• 2.
    Nyberg, Maria
    et al.
    Kristianstad University, School of Education and Environment, Avdelningen för Mat- och måltidsvetenskap. Kristianstad University, Research Environment Food and Meals in Everyday Life (MEAL).
    Lennernäs Wiklund, Maria
    University of Gävle.
    Impossible meals?: the food and meal situation of flight attendants in Scandinavia: a qualitative interview study2017In: Appetite, ISSN 0195-6663, E-ISSN 1095-8304, Vol. 113, p. 162-171Article in journal (Refereed)
    Abstract [en]

    The working conditions of flight attendants (FAs) often involve extended and irregular working hours, short rest periods, difficulties in planning for breaks and high demands of service provision. Moreover, work schedules including early check-in, shifts during circadian low and time-zone transitions imply constant exposure to alterations in circadian systems and related health risks. The aim of this explorative study was to investigate how the organisation of work, time and place influence the food and meal situation of FAs when at work, focusing on patterns, form and social context of meals. The research questions posed were how food and meals at work were characterised and perceived among the FAs, and what strategies were adopted to manage the food and meal situation. Qualitative, semi-structured interviews were conducted with fourteen FAs working in Scandinavia. The results indicated that the organisation of work, time and place have a major influence on the meal situation at work, and how food and meals are perceived and managed by FAs. The work was defined as fragmented and inconsistent regarding time and place resulting in scattered meals and a more snack-based form of eating. The meal situation was characterised by irregularity as well as unpredictability. Eating took place when food was available and when there was enough time to eat, rather than being guided by hunger or social context. Various strategies such as eating in prevention, using emergency food, avoiding certain food and drinks or eating little or nothing at all were used to manage the unpredictability of the meal situation as well as the gap between organisational and individual times. The findings demonstrated the individual responsibility to solve the meal at work, e.g. to solve organisational times.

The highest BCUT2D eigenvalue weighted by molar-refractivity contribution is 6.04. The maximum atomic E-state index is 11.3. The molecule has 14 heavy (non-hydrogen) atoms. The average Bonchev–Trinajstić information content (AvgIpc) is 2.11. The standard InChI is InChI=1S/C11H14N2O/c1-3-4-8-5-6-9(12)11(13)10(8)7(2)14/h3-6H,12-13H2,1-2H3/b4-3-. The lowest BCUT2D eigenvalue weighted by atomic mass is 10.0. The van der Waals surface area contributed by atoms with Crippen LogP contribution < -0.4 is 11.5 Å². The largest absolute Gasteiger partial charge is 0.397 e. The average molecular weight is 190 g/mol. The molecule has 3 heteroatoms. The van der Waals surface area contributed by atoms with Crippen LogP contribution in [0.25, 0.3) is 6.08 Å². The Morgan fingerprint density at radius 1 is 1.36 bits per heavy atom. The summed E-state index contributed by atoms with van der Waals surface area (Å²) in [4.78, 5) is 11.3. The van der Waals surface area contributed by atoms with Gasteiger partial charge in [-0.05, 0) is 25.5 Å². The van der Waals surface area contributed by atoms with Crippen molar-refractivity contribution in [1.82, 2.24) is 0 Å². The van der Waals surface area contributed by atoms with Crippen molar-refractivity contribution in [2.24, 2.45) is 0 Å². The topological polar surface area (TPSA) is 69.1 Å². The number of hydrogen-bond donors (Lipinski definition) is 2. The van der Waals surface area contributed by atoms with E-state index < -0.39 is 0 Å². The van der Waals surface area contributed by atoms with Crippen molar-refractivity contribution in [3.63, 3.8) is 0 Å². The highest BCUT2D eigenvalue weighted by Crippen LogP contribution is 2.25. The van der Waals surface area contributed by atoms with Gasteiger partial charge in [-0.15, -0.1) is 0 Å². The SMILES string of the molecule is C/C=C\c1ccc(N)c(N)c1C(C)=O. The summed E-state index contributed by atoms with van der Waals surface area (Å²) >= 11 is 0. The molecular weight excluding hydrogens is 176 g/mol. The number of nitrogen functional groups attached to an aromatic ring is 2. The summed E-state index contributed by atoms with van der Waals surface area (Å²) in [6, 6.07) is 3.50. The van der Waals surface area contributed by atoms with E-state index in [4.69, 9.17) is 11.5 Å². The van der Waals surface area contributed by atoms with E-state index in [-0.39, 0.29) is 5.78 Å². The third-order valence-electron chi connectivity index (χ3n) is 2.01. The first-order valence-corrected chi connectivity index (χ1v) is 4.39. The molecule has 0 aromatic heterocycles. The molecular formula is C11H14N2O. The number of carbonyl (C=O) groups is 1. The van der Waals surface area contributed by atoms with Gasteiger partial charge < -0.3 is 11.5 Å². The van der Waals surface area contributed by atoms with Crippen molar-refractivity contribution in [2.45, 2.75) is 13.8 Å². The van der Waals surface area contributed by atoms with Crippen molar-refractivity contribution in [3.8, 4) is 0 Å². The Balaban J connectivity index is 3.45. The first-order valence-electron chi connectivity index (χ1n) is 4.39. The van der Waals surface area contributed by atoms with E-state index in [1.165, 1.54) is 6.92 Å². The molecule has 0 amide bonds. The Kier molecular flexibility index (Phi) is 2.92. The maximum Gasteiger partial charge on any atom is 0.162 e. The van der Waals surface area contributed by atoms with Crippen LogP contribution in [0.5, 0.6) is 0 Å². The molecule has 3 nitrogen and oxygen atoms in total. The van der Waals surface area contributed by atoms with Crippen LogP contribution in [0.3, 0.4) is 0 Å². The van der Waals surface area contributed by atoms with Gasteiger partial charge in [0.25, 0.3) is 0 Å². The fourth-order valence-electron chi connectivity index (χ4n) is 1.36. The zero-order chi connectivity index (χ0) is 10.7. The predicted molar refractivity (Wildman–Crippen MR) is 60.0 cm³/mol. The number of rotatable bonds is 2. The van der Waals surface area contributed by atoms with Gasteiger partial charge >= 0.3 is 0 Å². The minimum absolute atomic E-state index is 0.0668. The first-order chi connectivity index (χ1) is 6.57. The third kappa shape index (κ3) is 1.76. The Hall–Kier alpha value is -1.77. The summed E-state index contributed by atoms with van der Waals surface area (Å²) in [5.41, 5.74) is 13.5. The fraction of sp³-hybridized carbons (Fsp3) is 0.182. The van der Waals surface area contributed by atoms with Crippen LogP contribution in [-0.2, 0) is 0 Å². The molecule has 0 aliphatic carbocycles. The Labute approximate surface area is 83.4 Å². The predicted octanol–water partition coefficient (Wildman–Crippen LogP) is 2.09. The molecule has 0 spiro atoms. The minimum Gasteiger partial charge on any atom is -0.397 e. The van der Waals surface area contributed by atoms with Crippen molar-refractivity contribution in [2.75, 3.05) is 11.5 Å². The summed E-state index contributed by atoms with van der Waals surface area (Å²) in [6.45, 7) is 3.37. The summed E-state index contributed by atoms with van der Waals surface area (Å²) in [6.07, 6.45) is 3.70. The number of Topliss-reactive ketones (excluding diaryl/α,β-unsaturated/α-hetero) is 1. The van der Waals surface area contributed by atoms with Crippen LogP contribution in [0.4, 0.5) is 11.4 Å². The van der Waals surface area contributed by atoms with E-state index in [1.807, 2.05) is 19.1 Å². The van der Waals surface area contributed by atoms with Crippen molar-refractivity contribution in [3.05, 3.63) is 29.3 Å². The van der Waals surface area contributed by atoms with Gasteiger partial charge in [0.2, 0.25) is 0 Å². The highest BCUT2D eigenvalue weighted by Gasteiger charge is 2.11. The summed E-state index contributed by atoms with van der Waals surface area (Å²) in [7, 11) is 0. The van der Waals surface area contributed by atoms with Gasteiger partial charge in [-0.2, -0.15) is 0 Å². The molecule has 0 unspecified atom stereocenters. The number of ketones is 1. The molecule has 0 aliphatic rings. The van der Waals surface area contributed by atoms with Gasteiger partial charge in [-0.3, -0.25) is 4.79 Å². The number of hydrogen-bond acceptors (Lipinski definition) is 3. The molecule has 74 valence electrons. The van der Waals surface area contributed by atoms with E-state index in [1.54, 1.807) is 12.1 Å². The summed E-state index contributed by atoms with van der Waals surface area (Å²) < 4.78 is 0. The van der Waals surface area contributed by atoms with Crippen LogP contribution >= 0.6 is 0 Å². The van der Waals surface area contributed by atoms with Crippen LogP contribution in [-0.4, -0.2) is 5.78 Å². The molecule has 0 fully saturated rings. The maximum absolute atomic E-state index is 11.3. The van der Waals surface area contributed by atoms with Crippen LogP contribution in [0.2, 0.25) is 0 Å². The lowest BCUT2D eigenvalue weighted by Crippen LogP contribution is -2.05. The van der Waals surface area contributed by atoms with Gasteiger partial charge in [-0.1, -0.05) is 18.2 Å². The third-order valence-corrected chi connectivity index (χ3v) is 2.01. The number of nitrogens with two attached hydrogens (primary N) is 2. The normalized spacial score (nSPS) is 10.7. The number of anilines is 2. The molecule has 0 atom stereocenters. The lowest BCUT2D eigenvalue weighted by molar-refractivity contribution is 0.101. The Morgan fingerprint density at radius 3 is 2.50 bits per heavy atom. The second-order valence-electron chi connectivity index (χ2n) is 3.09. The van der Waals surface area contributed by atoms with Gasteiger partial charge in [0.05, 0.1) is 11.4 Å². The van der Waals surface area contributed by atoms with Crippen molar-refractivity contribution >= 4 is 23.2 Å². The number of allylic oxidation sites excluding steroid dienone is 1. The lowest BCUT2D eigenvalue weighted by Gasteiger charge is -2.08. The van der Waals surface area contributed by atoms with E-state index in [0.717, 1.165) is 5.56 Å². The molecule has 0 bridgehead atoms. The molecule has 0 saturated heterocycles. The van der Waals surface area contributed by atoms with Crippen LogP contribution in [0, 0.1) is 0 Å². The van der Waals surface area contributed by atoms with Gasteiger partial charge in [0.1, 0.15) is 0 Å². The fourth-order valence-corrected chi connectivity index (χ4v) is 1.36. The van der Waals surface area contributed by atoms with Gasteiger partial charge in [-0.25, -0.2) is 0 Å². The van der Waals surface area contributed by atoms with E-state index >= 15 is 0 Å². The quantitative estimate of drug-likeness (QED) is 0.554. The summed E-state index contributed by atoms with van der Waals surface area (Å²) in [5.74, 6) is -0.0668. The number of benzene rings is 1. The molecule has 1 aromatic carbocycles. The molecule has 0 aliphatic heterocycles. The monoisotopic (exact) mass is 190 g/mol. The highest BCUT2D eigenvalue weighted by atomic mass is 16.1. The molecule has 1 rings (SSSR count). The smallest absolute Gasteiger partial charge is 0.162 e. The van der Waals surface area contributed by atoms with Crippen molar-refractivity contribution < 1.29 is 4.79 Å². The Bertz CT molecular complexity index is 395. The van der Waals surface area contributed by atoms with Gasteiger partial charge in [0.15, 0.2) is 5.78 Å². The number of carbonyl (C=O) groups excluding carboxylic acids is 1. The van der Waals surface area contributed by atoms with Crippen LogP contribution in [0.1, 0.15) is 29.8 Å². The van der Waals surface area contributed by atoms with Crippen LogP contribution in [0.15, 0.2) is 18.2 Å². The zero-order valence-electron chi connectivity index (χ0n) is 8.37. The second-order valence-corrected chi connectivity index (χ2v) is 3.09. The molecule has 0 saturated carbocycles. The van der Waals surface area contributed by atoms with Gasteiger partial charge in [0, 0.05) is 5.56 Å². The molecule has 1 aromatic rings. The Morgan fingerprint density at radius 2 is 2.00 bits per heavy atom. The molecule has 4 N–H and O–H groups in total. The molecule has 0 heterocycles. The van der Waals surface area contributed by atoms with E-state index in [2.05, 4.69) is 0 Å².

1 - 2 of 2
CiteExportLink to result list
Permanent link
Cite
Citation style
  • apa
  • harvard1
  • ieee
  • modern-language-association-8th-edition
  • vancouver
  • Other style
More styles
Language
  • de-DE
  • en-GB
  • en-US
  • fi-FI
  • nn-NO
  • nn-NB
  • sv-SE
  • Other locale
More languages
Output format
  • html
  • text
  • asciidoc
  • rtf